From Springwise, a great new idea.
Voice Quilt combines high-tech and high touch to make it easy for people to create highly personal audio gifts for friends and family.
The process is simple. Customers set up an account at voicequilt.com. They purchase phone time and issue an invitation to friends and family, providing them with the toll-free phone number they need to call to record their message. Phone time costs from USD 9.95 for a MiniQuilt (3-5 Messages, ½ hr), to USD 34.95 for a Community Quilt (40-50 Messages, 3 hrs). The customer then listens to the recordings and creates a playlist. Once the playlist has been finalized, the Voice Quilt is shipped to the recipient on a CD (USD 11.95), inside a wooden keepsake box (USD 79.95 – 139.95), or downloaded from the internet (no extra cost).
Founder Hope Flammer came up with the idea after her best friend’s husband became ill and lapsed into a coma. She accompanied her friend to the hospital every day to visit with him, speaking, laughing and playing his favourite music as if he were awake and participating in the conversation with them. Fortunately he recovered. “I came away from that experienced convinced that loving voices can make a difference,” Hope says. “Preserved for years to come, the greetings and memories of close friends can remind us of special times. A family story, a child's laughter, a best friend's quirky expressions... these are sounds that nurture the spirit.”
Voice Quilt’s strength lies in its simplicity. One person arranges everything online, and the others just dial in whenever it suits them: it's as easy as leaving voice mail. One to set up locally!
VoiceQuilt Check it out.
Gladiators' graveyard discovered in Ephesus in Turkey.
Two pathologists at the Medical University of Vienna - Professor Karl Grossschmidt and Professor Fabian Kanz - have spent much of the past five years painstakingly cataloguing and forensically analysing every single bone for age, injury and cause of death.
And the lack of multiple wounds found on the bones, according to the pathologists, suggests that they had not been involved in chaotic mass brawls. Instead, it points to organised duels under strict rules of combat, probably with referees monitoring the bouts.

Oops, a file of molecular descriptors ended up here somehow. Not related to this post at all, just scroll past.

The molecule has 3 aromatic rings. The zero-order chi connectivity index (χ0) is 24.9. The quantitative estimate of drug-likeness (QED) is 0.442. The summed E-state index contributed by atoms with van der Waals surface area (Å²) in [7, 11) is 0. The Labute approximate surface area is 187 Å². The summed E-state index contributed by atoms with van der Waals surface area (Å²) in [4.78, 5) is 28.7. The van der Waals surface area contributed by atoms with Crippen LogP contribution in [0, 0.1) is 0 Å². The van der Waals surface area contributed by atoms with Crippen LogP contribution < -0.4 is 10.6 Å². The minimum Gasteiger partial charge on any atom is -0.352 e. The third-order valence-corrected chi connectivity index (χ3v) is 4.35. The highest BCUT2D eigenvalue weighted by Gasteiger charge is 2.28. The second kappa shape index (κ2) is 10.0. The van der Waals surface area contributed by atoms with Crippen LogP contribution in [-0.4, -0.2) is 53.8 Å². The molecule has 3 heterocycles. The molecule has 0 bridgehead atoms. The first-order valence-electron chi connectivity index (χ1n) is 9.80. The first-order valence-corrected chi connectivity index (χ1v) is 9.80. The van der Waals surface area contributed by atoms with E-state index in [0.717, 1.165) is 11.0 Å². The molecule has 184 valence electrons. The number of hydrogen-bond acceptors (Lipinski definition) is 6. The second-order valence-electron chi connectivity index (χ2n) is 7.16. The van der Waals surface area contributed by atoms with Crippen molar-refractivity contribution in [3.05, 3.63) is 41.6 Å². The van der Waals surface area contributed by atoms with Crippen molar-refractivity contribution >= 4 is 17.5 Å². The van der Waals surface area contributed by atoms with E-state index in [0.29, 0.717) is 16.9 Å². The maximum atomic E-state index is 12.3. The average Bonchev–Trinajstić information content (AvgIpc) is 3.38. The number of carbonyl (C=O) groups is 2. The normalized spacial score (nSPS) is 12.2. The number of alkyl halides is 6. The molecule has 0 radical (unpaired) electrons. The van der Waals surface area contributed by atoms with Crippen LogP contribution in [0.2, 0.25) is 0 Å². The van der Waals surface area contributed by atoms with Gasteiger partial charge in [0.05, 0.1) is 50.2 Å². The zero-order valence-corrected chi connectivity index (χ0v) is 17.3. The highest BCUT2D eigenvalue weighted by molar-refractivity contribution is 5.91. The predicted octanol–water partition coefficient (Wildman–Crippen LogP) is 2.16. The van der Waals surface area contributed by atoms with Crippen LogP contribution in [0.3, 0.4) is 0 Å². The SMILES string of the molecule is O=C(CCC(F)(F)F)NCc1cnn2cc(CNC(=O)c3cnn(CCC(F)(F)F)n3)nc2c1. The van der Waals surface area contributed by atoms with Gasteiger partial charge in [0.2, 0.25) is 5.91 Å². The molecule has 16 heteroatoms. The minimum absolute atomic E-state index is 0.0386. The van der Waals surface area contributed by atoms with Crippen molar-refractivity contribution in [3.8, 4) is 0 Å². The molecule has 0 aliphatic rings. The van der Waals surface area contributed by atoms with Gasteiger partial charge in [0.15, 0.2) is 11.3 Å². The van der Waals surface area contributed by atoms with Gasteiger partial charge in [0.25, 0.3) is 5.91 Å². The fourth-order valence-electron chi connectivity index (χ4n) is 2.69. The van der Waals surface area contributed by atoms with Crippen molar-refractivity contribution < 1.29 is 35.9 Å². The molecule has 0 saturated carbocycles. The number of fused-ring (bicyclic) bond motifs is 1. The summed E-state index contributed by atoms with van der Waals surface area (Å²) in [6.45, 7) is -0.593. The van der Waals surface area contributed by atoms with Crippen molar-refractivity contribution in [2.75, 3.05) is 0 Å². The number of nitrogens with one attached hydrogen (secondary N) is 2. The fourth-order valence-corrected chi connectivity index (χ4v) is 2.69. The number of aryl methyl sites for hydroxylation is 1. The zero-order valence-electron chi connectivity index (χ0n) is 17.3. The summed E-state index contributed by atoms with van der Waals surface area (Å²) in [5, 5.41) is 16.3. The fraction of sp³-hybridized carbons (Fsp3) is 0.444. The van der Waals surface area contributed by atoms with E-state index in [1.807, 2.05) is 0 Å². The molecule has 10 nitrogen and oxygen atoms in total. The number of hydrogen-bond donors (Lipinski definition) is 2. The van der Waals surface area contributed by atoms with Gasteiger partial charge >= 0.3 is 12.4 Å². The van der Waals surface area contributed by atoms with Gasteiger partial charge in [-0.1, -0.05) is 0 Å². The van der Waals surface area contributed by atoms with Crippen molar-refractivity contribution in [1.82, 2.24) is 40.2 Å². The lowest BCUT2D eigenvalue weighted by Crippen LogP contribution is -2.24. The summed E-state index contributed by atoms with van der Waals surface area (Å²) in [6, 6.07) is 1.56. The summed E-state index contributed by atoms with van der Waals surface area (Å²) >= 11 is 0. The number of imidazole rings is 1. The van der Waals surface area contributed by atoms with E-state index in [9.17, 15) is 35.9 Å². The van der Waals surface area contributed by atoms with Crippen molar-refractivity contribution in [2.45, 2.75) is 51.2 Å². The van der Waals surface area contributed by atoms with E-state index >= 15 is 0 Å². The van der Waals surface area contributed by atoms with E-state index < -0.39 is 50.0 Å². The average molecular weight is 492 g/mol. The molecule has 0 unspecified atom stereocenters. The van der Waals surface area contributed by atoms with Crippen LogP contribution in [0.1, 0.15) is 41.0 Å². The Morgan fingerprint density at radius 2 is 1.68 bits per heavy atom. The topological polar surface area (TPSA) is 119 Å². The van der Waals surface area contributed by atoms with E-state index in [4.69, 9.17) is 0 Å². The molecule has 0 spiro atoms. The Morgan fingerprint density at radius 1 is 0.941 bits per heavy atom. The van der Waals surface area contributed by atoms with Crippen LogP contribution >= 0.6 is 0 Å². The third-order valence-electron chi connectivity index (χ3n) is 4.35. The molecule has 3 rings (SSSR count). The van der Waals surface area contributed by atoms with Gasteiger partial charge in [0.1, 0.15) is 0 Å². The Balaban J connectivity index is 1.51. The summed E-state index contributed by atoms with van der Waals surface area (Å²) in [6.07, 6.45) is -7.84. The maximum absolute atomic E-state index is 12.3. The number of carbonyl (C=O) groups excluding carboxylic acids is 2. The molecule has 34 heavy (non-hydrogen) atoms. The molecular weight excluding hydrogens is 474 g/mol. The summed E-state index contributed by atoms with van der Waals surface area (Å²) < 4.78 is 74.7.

But there was also evidence of mortal wounds. Written records tell us that if the defeated gladiator had not shown enough skill or even cowardice, the cry of "iugula" (lance him through) would be heard throughout the arena, demanding he be killed.
"But this (new find) is extremely significant; there's nothing been found in the world at all like it. They've really dispelled quite a lot of myths about gladiators and how they fought."
Gladiators were prisoners of war, slaves or condemned offenders.
If a gladiator survived three years of fighting in the arena, he would win his freedom. Those who did often became teachers in the gladiator school; and one of the skeletons found at Ephesus appears to be that of a retired fighter.
A patient who was declared dead by doctors on Easter Sunday was very much alive when mortuary attendants arrived in the hospital ward to remove his body.
Officials at the Mater hospital in Dublin have begun an investigation. The man’s family had already been told that he had died when staff realised that he was breathing.
"Needless to say, the hospital is very perturbed at what happened.”
Three weeks ago in Turkey, five young Muslims burst into a Christian publishing office, bound three Christians hands and feet to chairs, stabbed them repeatedly, then slit their throats.
"We did this for our country," an identical note in the pockets of all five young men read, Channel D television station reported. "They are attacking our religion."
According to the newspaper Hurriyet, one of the suspects declared during police questioning, "We didn't do this for ourselves. We did it for our religion. May this be a lesson to the enemies of religion."
The deaths mark the first known martyrdom of Turkish converts since the founding of the republic.
Two of the victims were Turkish converts from Islam; the third was a German citizen. Christians make up less than 1% of the Turkey's 71 million people.
Ben Witherington posts a report by Dr. Mark Wilson of the funeral of one of the martyrs.
Recently Dindy [Mark's wife] and I attended a funeral here in Izmir. I have attended many funerals, but this was my first in Turkey. And it was also the first time I attended the funeral of a martyr. I have been teaching and writing about martyrs and martyrdom for many years. ... But such martyrdoms are personally and historically distant.